Sep 132010
 September 13, 2010  Posted by  Featured News, Non-U.S., Surveillance, Youth & Schools

It is encouraging to see so many people starting to challenge the extensive use of surveillance in schools. Gavin Atchison reports:

Half of York’s secondary schools have been filming pupils on CCTV without telling parents, sparking condemnation from privacy campaigners.

An investigation by The Press has found that while all ten secondaries in the city have cameras installed, only four informed parents first. Five did not, while one cannot find the original records.


One school, Huntington, has 113 cameras – more than City of York Council has in the whole of the city centre, although its head defended the cameras.

The report also refers to some as-yet-unpublished research on the impact of surveillance:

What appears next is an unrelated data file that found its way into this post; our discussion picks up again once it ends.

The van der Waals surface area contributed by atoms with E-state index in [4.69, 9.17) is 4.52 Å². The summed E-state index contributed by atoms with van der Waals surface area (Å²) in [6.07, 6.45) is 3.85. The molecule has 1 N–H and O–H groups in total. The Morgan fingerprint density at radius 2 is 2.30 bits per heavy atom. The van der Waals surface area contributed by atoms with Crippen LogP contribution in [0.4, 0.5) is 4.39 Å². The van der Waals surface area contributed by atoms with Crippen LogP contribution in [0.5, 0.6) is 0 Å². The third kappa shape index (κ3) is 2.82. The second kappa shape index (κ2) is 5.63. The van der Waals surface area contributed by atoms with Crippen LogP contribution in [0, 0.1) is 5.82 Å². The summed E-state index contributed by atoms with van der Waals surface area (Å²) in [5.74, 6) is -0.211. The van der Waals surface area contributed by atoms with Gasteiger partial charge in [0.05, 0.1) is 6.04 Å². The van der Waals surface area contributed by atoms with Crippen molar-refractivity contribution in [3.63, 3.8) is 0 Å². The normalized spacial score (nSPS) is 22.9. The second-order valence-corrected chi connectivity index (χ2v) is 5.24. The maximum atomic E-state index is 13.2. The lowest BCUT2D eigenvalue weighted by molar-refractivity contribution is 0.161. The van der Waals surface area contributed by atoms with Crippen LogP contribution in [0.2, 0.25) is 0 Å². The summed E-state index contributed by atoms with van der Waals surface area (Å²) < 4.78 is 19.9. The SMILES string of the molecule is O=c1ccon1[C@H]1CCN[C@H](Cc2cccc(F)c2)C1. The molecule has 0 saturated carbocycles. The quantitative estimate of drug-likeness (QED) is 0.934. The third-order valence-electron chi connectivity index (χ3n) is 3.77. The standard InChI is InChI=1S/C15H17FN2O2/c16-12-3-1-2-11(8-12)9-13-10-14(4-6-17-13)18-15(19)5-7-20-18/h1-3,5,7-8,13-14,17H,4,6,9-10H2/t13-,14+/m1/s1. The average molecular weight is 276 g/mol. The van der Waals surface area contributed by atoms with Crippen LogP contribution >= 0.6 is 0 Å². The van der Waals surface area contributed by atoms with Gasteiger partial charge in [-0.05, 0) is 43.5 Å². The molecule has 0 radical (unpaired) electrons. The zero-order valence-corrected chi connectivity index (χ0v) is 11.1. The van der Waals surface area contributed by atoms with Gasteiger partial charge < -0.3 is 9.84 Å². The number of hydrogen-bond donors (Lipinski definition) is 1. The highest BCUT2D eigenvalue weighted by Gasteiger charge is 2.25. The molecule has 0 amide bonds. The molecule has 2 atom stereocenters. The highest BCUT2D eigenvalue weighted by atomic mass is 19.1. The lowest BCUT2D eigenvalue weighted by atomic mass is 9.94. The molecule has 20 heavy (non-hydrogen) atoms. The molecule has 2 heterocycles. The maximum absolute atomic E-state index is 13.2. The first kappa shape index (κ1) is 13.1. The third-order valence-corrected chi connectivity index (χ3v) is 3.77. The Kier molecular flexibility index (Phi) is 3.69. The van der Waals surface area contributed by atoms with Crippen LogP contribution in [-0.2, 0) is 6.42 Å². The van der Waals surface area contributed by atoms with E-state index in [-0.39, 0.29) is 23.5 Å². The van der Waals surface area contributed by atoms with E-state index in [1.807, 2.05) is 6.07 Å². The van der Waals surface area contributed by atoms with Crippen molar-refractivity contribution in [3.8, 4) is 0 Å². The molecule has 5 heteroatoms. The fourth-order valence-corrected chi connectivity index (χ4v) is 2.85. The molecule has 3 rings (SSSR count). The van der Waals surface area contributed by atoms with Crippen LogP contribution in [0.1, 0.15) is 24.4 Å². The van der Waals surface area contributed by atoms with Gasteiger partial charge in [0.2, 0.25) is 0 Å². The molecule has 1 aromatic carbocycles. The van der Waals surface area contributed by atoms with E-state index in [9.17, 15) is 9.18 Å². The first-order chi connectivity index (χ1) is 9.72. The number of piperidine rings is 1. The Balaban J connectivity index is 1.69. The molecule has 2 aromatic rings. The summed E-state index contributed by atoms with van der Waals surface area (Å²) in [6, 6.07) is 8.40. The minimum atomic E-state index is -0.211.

Dr Emmeline Taylor, a criminologist and researcher at Salford University, said no independent research had shown CCTV to benefit schools, despite its widespread use.

She has conducted two new studies, due to be published later this year, examining how CCTV in schools fits with the Data Protection Act, and studying pupils’ views of cameras.

She found many pupils saw cameras as “symptomatic of an underlying mistrust of them” and as the “embodiment of suspicion”. She said there was also evidence they could even cause some pupils to misbehave, as they felt they were seen as troublemakers anyway.


Her other paper concluded: “Schools are contributing to the emergence of a surveillance society and fundamentally habituating young people to accept a heightened level of scrutiny.”

Her conclusions are consistent with the concerns I raised last month, here.

Read more in The Press.

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